In conclusion, albumins have been shown to be a good marker of the genetic diversity in A. pinsapo due to their high polymorphism, neutrality, consistent repeatability and simple genetic control. The preliminary analysis has highlighted a considerable genetic diversity in the species and low differentiation between populations. Moreover, the results suggest that increasing the number of locations could give interesting additional information on the spatial distribution of the genetic diversity in this species. Accordingly, the study of trees of different ages within locations would be very useful to determine the evolution between these populations and the increase or decrease in the genetic diversity as a consequence of the process of inbreeding. This knowledge could add complementary information to that currently available and thereby play a significant role in the formulation of appropriate conservation management strategies for the species.

Acknowledgments

The authors thank J. Lopez Quintanilla (Natural Park of “Sierra de las Nieves”, Malaga, Spain) for the supply of the seeds of Spanish fir.

References

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All Tables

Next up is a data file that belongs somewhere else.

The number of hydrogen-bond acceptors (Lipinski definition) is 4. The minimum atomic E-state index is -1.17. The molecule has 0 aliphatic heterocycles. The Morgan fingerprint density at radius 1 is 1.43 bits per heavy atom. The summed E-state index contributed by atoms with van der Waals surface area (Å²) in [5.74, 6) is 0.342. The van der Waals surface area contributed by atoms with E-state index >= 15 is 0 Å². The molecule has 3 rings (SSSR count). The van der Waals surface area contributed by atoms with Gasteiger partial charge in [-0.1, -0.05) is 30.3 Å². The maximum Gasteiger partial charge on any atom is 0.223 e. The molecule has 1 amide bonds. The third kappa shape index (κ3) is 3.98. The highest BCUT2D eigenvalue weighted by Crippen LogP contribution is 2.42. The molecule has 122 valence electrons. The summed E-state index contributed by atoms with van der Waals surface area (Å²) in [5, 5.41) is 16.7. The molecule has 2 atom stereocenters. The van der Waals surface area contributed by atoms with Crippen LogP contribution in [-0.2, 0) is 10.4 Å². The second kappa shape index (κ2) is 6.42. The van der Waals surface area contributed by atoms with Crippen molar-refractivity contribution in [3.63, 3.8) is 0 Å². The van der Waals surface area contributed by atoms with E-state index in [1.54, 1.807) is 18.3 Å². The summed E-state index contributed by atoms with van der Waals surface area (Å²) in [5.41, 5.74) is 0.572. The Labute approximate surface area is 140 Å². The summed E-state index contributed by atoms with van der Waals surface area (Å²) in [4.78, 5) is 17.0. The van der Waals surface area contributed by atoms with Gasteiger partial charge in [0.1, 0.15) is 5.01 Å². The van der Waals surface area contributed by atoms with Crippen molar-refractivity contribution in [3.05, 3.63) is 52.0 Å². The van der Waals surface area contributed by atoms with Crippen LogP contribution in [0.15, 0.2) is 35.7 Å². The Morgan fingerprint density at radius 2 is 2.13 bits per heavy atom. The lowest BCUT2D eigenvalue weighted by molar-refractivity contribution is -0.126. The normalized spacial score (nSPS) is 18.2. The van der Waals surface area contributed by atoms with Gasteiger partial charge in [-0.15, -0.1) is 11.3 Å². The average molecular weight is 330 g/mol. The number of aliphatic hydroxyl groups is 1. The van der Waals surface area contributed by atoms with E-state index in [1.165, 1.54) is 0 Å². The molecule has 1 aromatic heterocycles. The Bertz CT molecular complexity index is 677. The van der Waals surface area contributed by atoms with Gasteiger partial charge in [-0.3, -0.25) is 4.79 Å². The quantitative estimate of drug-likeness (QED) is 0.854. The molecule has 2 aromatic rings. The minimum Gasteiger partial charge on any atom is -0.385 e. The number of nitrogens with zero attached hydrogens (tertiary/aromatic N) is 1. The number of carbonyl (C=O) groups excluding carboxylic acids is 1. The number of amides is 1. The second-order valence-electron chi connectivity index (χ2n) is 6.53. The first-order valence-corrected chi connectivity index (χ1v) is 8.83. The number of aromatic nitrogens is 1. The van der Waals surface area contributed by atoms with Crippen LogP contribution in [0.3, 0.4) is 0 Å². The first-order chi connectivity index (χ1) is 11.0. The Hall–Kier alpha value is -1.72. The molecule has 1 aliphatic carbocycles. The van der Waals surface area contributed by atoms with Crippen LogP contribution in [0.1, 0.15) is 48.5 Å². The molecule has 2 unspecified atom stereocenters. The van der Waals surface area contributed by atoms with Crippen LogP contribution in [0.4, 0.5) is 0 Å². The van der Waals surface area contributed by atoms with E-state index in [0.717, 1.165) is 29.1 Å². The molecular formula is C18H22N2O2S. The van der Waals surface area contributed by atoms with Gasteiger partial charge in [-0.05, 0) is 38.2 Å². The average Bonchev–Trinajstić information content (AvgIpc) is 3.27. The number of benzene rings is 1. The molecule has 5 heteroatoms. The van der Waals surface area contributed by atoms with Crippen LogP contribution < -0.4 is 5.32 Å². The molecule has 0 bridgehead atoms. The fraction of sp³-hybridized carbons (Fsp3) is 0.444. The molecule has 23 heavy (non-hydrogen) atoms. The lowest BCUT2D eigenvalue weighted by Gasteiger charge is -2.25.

Table I

Description of the four populations of Abies pinsapo evaluated.

Table II

Observed segregation of albumins in two trees. Chi-square test and goodness of fit to the 1:1 ratio.

Table III

Observed segregation using pairs of bands. Chi-square test, goodness of fit to the independence 1:1:1:1 ratio.

Table IV

Observed segregation using pairs of bands. Chi-square test, goodness of fit to the 1:1:1:1 ratio and linkage distance (d).

Table V

Frequencies of each band in the 297 seeds analysed and in the 4 populations evaluated.

Table VI

Albumin genetic diversity based on the 14 polymorphic bands identified in the four Spanish fir populations.

Table VII

Differentiation of albumin diversity within and between 4 Spanish fir populations, and comparison between pairs of populations.

All Figures

thumbnail Figure 1

SDS-PAGE of representative samples of the variation found in A. pinsapo. B1-D5 are the polymorphic bands found in the study. In square are shown the two allelism cases, C3 vs. C4 and D4 vs. D5.

In the text
thumbnail Figure 2

Dendrogram of A. pinsapo populations based on Nei’s genetic distance. (Co-phenetic correlation = 0.852***).

In the text